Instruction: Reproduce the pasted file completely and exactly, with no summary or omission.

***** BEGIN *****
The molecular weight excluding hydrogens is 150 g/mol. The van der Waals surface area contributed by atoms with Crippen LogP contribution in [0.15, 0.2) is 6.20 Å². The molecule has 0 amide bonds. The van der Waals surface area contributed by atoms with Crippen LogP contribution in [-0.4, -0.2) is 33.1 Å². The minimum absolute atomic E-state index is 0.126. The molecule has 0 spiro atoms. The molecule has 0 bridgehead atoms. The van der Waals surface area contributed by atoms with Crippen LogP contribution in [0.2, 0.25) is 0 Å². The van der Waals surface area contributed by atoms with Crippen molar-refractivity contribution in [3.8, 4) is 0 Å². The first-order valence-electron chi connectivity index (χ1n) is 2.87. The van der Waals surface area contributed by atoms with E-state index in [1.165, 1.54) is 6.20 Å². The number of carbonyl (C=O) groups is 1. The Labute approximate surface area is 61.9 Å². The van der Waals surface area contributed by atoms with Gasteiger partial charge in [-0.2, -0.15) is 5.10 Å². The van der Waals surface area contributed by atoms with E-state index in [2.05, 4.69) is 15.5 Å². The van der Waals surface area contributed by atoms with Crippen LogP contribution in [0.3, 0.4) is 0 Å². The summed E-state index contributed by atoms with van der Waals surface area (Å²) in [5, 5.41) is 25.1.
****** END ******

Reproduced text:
The molecular weight excluding hydrogens is 150 g/mol. The van der Waals surface area contributed by atoms with Crippen LogP contribution in [0.15, 0.2) is 6.20 Å². The molecule has 0 amide bonds. The van der Waals surface area contributed by atoms with Crippen LogP contribution in [-0.4, -0.2) is 33.1 Å². The minimum absolute atomic E-state index is 0.126. The molecule has 0 spiro atoms. The molecule has 0 bridgehead atoms. The van der Waals surface area contributed by atoms with Crippen LogP contribution in [0.2, 0.25) is 0 Å². The van der Waals surface area contributed by atoms with Crippen molar-refractivity contribution in [3.8, 4) is 0 Å². The first-order valence-electron chi connectivity index (χ1n) is 2.87. The van der Waals surface area contributed by atoms with E-state index in [1.165, 1.54) is 6.20 Å². The number of carbonyl (C=O) groups is 1. The Labute approximate surface area is 61.9 Å². The van der Waals surface area contributed by atoms with Gasteiger partial charge in [-0.2, -0.15) is 5.10 Å². The van der Waals surface area contributed by atoms with E-state index in [2.05, 4.69) is 15.5 Å². The van der Waals surface area contributed by atoms with Crippen LogP contribution in [0.3, 0.4) is 0 Å². The summed E-state index contributed by atoms with van der Waals surface area (Å²) in [5, 5.41) is 25.1.